Two Pennsylvania Residents Test Positive for the Zika Virus

The Pennsylvania Department of Health announced Tuesday ,the first confirmed cases of Zika virus in two residents who recently traveled to countries affected by the ongoing outbreak of the disease.

The Centers for Disease Control and Prevention (CDC) laboratories confirmed the illnesses in two female Pennsylvania residents. The department will not provide additional details about the cases to protect the privacy of the individuals.

“While we are concerned about the health of these individuals and any Pennsylvanian who may be exposed to Zika virus, we want to emphasize that these cases pose no threat to the public,” said Secretary of Health Dr. Karen Murphy. “We will continue to provide updated Zika guidance to health care professionals across the commonwealth to ensure they are aware of the symptoms associated with the disease and the protocols that should be followed to ensure testing of potentially infected individuals, if needed.”

The current Zika outbreak began in May 2015 and is occurring in many countries. Zika is a generally mild illness that is spread primarily through the bite of an infected mosquito. In rare cases it has been known to also spread from mother to child, as well as through blood transfusion. Sexual transmission of Zika virus is possible, and men who have traveled to affected areas should take steps to prevent the spread of Zika virus through sexual contact.

Concern about the virus was elevated following reports of increased cases of a serious birth defect known as microcephaly that may be associated with Zika virus infection among pregnant women.

The majority of individuals infected with the Zika virus have no symptoms. When symptoms occur, they are usually mild and last for between two and seven days and include:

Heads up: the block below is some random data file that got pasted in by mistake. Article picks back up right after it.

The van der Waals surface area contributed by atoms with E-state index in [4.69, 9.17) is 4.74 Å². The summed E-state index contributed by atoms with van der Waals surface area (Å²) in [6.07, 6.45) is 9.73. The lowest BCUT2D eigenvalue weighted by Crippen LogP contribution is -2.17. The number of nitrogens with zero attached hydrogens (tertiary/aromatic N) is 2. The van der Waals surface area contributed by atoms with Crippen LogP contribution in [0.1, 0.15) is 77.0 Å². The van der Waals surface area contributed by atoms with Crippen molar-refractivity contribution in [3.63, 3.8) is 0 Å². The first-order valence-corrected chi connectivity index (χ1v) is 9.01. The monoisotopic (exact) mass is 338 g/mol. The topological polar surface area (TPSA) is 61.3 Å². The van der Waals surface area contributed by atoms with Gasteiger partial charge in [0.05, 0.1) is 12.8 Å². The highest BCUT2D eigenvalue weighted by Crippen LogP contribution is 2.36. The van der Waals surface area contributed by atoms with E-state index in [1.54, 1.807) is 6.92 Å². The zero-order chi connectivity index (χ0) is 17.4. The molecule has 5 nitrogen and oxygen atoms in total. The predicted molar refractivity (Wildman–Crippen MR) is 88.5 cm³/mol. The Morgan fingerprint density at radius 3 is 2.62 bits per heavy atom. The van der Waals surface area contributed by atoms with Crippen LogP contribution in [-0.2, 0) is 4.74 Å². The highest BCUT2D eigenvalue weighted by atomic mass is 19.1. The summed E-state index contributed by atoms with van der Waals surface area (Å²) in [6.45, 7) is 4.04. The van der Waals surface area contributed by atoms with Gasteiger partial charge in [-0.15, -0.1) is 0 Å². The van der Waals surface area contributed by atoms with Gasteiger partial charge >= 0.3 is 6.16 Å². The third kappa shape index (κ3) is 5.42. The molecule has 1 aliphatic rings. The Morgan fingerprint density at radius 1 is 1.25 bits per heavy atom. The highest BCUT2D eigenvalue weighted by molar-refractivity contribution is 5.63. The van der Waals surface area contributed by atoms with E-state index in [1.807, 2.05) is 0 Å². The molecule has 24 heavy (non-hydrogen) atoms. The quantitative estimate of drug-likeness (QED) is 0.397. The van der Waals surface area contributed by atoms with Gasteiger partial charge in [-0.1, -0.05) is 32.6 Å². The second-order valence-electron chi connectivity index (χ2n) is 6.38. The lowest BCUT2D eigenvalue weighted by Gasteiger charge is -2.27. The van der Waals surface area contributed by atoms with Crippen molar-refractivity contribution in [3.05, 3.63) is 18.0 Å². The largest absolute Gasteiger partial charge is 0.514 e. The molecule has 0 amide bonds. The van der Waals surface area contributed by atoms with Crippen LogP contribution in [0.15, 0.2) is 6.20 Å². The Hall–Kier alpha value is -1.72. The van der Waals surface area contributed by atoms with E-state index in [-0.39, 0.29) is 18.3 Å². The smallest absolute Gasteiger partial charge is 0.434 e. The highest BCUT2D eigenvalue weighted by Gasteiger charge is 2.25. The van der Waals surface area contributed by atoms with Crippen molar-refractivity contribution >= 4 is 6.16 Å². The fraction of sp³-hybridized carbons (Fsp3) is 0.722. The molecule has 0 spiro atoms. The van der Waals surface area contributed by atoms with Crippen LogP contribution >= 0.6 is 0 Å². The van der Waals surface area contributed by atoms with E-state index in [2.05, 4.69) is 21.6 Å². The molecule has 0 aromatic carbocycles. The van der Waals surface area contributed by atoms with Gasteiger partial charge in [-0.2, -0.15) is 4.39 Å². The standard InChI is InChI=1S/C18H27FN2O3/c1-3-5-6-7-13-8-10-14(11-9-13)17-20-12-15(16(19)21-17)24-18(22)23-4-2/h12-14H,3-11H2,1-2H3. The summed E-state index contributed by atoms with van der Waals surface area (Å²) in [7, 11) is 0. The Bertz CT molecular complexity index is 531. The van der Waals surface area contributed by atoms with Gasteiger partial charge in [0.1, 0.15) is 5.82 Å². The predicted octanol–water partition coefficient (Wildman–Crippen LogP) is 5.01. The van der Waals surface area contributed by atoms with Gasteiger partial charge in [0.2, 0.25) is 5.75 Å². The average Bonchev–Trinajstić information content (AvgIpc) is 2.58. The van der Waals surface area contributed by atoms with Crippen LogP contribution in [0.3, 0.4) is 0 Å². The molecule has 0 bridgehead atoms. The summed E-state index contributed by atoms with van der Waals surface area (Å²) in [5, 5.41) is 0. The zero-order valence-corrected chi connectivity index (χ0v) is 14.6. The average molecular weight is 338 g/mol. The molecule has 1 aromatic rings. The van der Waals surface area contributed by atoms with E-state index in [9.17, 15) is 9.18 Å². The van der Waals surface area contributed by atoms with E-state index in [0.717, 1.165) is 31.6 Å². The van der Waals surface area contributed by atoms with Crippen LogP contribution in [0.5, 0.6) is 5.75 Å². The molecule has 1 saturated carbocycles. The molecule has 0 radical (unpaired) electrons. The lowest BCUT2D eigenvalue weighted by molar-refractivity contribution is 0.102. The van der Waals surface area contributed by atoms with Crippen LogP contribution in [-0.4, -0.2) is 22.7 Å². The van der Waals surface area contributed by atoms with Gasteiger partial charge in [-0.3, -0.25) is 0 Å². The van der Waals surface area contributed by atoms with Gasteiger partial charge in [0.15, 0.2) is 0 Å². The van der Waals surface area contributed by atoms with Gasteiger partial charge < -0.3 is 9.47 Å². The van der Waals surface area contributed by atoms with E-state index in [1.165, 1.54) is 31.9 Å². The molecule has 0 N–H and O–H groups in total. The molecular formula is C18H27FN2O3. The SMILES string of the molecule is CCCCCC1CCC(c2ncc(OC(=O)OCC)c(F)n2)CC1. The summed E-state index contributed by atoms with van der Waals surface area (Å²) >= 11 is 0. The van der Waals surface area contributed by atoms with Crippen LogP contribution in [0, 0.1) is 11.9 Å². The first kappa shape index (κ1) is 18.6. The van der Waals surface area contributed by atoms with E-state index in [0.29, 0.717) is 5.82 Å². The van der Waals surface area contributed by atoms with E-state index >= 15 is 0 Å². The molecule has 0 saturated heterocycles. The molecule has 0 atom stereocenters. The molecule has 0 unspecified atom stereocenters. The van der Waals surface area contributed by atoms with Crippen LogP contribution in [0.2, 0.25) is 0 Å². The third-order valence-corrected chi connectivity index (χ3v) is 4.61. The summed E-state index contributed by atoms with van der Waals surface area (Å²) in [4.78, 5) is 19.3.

• Fever;
  • Rash;
  • Muscle/joint pain;
  • Conjunctivitis (red eyes); and
  • Headache.
No vaccine or medications are yet available to prevent or treat Zika virus. Symptoms are treated with plenty of rest, fluids and medicine to relieve fever and pain. Severe illness requiring hospitalization is uncommon, and deaths from Zika virus are rare.

Until more is known, the CDC recommends that all pregnant women consider postponing travel to areas where Zika virus transmission is ongoing. Women who are pregnant or planning to become pregnant and must travel to these areas should first consult with their health care provider and take extra care to protect themselves from mosquito bites when traveling to an area known to have Zika.

The best way to prevent Zika is to protect against mosquito bites when traveling to an affected area by:

Using an insect repellent containing DEET;
  • Wearing light-colored clothes that cover as much of the body as possible;
  • Using physical barriers such as screens, closed doors and windows, and;
  • Sleeping under mosquito nets.

If you develop symptoms within two weeks of visiting a Zika-affected country, contact your health care provider.

Visit for more Zika virus information.
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